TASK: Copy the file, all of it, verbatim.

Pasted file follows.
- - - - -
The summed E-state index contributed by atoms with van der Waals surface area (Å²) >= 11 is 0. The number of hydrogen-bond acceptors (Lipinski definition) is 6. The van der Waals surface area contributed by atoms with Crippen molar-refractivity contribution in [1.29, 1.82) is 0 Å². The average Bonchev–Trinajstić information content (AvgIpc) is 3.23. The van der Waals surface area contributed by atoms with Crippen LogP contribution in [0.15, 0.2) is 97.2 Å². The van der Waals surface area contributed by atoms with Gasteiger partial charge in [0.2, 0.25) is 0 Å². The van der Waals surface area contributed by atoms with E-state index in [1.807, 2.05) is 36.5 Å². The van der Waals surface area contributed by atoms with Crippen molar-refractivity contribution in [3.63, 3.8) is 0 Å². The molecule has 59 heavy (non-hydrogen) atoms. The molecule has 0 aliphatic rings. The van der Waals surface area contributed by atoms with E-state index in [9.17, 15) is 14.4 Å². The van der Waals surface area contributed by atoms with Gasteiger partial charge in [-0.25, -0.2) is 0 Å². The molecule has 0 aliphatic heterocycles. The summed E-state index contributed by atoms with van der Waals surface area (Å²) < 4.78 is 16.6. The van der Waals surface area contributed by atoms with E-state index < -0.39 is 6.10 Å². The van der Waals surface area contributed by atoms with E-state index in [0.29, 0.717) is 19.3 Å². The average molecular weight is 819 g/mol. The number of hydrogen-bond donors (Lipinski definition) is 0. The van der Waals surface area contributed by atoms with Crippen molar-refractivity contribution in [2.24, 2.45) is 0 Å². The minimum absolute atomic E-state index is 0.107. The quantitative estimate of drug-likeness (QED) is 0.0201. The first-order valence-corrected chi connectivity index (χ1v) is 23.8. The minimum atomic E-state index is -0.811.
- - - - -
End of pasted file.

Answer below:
The summed E-state index contributed by atoms with van der Waals surface area (Å²) >= 11 is 0. The number of hydrogen-bond acceptors (Lipinski definition) is 6. The van der Waals surface area contributed by atoms with Crippen molar-refractivity contribution in [1.29, 1.82) is 0 Å². The average Bonchev–Trinajstić information content (AvgIpc) is 3.23. The van der Waals surface area contributed by atoms with Crippen LogP contribution in [0.15, 0.2) is 97.2 Å². The van der Waals surface area contributed by atoms with Gasteiger partial charge in [0.2, 0.25) is 0 Å². The van der Waals surface area contributed by atoms with E-state index in [1.807, 2.05) is 36.5 Å². The van der Waals surface area contributed by atoms with Crippen molar-refractivity contribution in [3.63, 3.8) is 0 Å². The molecule has 59 heavy (non-hydrogen) atoms. The molecule has 0 aliphatic rings. The van der Waals surface area contributed by atoms with E-state index in [9.17, 15) is 14.4 Å². The van der Waals surface area contributed by atoms with Gasteiger partial charge in [-0.25, -0.2) is 0 Å². The molecule has 0 aliphatic heterocycles. The summed E-state index contributed by atoms with van der Waals surface area (Å²) < 4.78 is 16.6. The van der Waals surface area contributed by atoms with E-state index < -0.39 is 6.10 Å². The van der Waals surface area contributed by atoms with E-state index in [0.29, 0.717) is 19.3 Å². The average molecular weight is 819 g/mol. The number of hydrogen-bond donors (Lipinski definition) is 0. The van der Waals surface area contributed by atoms with Crippen molar-refractivity contribution in [2.24, 2.45) is 0 Å². The minimum absolute atomic E-state index is 0.107. The quantitative estimate of drug-likeness (QED) is 0.0201. The first-order valence-corrected chi connectivity index (χ1v) is 23.8. The minimum atomic E-state index is -0.811.